In a city celebrated for its vibrant tapestry of cultures, New York now faces an unprecedented migration crisis that is straining its economic resilience. The city has seen an influx of more than 70,000 migrants since the spring of the previous year, with just last week alone seeing 2,200 new migrants arriving in the city.
There are currently more migrants in the city’s care and shelters than native homeless New Yorkers. Despite the significant number of arrivals, very few migrants are applying for asylum.
When asked at a recent asylum press briefing on May 31st, how many migrants have applied for asylum, Deputy Mayor Williams-Isom answered very few. Williams-Isom also said the administration intends to address this issue. She suggested that the low number of asylum applications could be due to various factors. According to Williams-Isom, these factors include potential nervousness, a lack of awareness about where to connect with necessary services, and confusion about who should receive their documentation.
The unprecedented surge in migration, coupled with a concerning budget deficit, threatens to strain the city’s capacity to provide adequate shelter and basic amenities for its rapidly expanding population.
Mayor Eric Adams’ “decompression strategy,” an ambitious initiative to relocate portions of the migrant population to upstate communities has been beleaguered with challenges. The strategy was born out of necessity as the city’s resources including shelters, continue to be stretched thin amidst a rising tide of newcomers. Every bus pulling into the Port Authority not only carries individuals and families seeking a better life but also compounds an already staggering cost that has surpassed $4.3 billion. Additionally, migrants are flying into New York City from other parts of the nation and other countries to enter the city shelter and care system.
The economic pressure on New York is immense, as the city currently provides shelter for almost 50,000 migrants. Now at around 90,000 with less than half being native New Yorkers, in the city’s shelter system, the city’s fiscal situation is reaching a critical point. The average annual cost to shelter a single adult in New York is a hefty $50,000, and a family unit requires an even larger sum of $69,000. These substantial costs rapidly consume a large portion of the city’s budget and are exacerbated as federal funding for the migrant crisis is dwindling.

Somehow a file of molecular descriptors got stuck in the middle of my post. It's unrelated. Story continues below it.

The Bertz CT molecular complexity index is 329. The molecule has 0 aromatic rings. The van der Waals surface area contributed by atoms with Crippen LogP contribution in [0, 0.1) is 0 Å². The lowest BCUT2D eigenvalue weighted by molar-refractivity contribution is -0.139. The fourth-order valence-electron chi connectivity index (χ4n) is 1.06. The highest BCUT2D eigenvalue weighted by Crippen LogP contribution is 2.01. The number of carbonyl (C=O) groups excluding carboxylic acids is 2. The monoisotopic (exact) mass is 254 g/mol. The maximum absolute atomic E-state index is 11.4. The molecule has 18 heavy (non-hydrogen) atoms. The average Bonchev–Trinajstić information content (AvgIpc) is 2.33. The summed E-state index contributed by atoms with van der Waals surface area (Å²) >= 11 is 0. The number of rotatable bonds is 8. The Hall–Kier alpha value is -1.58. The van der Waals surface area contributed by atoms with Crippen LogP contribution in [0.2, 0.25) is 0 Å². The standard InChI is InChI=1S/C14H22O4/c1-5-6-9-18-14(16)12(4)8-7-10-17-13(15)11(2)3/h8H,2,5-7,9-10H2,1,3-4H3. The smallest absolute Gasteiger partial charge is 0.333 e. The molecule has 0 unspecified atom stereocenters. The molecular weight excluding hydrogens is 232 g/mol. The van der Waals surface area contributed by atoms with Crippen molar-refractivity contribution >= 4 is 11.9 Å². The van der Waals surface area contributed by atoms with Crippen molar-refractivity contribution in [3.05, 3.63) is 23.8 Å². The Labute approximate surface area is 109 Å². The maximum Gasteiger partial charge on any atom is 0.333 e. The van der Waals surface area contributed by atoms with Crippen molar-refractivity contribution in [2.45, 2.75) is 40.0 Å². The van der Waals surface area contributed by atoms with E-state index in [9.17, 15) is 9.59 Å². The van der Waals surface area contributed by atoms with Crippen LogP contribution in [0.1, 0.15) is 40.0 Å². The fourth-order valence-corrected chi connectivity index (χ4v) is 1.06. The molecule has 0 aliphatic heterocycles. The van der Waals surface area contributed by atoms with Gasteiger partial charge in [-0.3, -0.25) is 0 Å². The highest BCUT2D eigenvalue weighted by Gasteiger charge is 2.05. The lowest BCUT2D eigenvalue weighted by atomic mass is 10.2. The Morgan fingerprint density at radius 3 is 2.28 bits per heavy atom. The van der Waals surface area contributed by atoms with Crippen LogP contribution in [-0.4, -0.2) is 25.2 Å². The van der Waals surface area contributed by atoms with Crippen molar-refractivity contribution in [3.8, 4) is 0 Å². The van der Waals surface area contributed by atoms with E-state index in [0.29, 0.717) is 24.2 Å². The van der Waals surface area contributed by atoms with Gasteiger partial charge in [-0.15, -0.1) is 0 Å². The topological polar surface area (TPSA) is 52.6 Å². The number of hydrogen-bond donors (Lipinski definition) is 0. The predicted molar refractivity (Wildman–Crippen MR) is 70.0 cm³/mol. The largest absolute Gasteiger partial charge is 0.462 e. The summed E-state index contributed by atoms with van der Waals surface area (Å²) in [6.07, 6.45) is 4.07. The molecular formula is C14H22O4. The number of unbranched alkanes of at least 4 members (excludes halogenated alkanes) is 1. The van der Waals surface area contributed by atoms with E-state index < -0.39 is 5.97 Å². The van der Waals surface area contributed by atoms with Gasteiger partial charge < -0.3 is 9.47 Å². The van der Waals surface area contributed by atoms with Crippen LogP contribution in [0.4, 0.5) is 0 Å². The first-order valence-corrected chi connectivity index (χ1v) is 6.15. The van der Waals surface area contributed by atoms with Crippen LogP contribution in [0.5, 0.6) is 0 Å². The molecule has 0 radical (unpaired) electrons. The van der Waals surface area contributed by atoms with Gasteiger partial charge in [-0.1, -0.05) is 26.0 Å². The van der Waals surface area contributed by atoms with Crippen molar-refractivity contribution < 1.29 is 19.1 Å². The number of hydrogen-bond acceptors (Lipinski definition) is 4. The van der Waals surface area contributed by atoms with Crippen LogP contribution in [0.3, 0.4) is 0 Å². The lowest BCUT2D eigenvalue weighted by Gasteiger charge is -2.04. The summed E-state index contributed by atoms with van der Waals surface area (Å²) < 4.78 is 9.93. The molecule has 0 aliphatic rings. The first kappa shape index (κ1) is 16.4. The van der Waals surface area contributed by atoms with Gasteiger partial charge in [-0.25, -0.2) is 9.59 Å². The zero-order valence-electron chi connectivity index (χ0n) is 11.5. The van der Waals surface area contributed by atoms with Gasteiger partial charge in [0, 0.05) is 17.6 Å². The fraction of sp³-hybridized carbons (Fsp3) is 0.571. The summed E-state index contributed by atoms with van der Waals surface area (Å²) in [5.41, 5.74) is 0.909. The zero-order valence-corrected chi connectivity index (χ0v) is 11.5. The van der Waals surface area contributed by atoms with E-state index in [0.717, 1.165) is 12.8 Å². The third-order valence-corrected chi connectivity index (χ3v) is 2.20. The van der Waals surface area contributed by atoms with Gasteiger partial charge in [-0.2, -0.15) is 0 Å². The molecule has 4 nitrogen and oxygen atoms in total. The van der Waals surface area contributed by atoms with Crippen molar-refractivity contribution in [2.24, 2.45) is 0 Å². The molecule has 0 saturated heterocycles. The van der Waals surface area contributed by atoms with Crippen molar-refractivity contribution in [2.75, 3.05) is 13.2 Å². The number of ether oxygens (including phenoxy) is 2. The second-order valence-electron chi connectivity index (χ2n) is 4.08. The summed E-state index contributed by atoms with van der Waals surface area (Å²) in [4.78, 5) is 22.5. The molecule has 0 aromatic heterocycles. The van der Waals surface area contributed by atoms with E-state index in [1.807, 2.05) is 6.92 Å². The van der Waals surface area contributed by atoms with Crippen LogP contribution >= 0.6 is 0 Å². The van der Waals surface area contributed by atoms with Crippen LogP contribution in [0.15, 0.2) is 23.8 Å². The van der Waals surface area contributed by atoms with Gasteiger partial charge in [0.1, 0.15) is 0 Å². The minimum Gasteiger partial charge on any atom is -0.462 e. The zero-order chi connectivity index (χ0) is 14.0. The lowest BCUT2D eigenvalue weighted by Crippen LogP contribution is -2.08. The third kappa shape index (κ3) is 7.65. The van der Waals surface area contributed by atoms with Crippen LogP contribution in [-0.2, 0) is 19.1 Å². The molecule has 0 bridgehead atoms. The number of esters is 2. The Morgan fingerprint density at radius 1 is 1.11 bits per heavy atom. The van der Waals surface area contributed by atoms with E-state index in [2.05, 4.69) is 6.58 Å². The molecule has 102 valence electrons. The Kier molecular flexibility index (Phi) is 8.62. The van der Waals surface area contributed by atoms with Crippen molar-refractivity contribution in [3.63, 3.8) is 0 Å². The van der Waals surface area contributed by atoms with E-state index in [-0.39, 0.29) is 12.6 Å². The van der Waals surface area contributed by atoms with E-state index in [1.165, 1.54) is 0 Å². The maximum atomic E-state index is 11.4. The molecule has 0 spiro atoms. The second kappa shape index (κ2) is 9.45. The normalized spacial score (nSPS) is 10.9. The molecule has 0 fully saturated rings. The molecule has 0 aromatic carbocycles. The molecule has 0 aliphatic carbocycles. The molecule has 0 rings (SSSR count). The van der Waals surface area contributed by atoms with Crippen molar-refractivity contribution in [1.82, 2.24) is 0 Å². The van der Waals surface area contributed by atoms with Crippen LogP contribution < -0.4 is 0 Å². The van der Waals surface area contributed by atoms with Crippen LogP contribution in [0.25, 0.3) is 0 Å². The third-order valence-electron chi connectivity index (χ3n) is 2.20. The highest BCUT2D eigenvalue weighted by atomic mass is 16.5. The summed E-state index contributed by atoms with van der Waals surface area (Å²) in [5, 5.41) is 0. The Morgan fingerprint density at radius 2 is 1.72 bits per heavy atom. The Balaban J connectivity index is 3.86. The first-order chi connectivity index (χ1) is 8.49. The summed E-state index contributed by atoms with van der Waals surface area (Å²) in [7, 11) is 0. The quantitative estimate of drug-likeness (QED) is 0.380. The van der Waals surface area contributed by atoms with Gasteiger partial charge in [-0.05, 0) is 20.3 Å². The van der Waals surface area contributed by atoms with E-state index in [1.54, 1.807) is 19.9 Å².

Jacques Jiha, the Director of the New York City Mayor’s Office of Management and Budget, has warned of a widening budget deficit due to an anticipated shortfall in the federal emergency funding allocated for the migrant crisis. Initial projections had the city receiving a significant share of the $800 million national allocation from the Federal Emergency Management Administration (FEMA). However, the reality is starkly different, with the city expecting to receive less than $40 million.
This grim financial landscape is further complicated because the city has already received a meager $30.5 million from the federal fund’s first $360 million tranche. FEMA’s constraints, limiting each locality to claiming no more than 10% of the second tranche, mean that the city’s hopes for obtaining substantial federal funding to manage the crisis are increasingly slim.
During a panel discussion arranged by the Citizens Budget Commission, Jiha drew attention to these concerns, highlighting the growing budget deficit as the city grapples with the costs of providing food, shelter, healthcare, and legal services for migrants. The city has projected a substantial $1.4 billion in migrant-related expenses by the end of June, which are expected to balloon to $4.3 billion by June 2024. This estimate is likely conservative, as Jiha and Mayor Adams have cautioned, particularly if the current pace of migrant arrivals through all ports, including by bus and by plane, continues.
Adding another layer of complexity is the upcoming City Council primary election on Tuesday, June 27th, which puts additional pressure on city administrators to balance the budget within a tight timeframe.